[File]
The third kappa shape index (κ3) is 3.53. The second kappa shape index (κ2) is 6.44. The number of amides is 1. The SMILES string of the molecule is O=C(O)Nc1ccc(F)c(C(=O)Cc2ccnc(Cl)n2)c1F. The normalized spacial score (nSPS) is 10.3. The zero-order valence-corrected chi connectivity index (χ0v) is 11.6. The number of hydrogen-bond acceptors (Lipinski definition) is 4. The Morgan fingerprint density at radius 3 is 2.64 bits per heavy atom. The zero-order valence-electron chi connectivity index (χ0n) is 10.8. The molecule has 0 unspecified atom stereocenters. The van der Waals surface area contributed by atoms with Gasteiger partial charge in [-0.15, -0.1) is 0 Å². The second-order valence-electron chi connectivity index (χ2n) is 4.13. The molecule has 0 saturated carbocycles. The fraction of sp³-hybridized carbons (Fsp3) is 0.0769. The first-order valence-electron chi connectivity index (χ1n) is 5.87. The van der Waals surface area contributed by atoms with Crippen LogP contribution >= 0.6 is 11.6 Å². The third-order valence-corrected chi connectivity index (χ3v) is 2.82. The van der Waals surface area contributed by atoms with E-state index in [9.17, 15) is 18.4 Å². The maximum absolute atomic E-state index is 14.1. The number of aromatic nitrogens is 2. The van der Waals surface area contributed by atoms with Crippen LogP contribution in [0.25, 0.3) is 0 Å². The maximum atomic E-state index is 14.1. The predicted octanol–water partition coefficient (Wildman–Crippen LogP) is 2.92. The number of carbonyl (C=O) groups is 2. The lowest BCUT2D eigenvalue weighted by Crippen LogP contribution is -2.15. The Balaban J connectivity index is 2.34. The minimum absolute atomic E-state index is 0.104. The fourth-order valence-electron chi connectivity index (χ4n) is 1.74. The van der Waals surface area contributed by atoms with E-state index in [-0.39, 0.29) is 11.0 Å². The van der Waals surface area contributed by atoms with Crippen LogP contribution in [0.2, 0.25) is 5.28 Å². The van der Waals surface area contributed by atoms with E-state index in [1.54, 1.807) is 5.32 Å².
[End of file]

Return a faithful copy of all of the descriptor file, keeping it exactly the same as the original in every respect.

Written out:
The third kappa shape index (κ3) is 3.53. The second kappa shape index (κ2) is 6.44. The number of amides is 1. The SMILES string of the molecule is O=C(O)Nc1ccc(F)c(C(=O)Cc2ccnc(Cl)n2)c1F. The normalized spacial score (nSPS) is 10.3. The zero-order valence-corrected chi connectivity index (χ0v) is 11.6. The number of hydrogen-bond acceptors (Lipinski definition) is 4. The Morgan fingerprint density at radius 3 is 2.64 bits per heavy atom. The zero-order valence-electron chi connectivity index (χ0n) is 10.8. The molecule has 0 unspecified atom stereocenters. The van der Waals surface area contributed by atoms with Gasteiger partial charge in [-0.15, -0.1) is 0 Å². The second-order valence-electron chi connectivity index (χ2n) is 4.13. The molecule has 0 saturated carbocycles. The fraction of sp³-hybridized carbons (Fsp3) is 0.0769. The first-order valence-electron chi connectivity index (χ1n) is 5.87. The van der Waals surface area contributed by atoms with Crippen LogP contribution >= 0.6 is 11.6 Å². The third-order valence-corrected chi connectivity index (χ3v) is 2.82. The van der Waals surface area contributed by atoms with E-state index in [9.17, 15) is 18.4 Å². The maximum absolute atomic E-state index is 14.1. The number of aromatic nitrogens is 2. The van der Waals surface area contributed by atoms with Crippen LogP contribution in [0.25, 0.3) is 0 Å². The maximum atomic E-state index is 14.1. The predicted octanol–water partition coefficient (Wildman–Crippen LogP) is 2.92. The number of carbonyl (C=O) groups is 2. The lowest BCUT2D eigenvalue weighted by Crippen LogP contribution is -2.15. The Balaban J connectivity index is 2.34. The minimum absolute atomic E-state index is 0.104. The fourth-order valence-electron chi connectivity index (χ4n) is 1.74. The van der Waals surface area contributed by atoms with E-state index in [-0.39, 0.29) is 11.0 Å². The van der Waals surface area contributed by atoms with Crippen LogP contribution in [0.2, 0.25) is 5.28 Å². The van der Waals surface area contributed by atoms with E-state index in [1.54, 1.807) is 5.32 Å².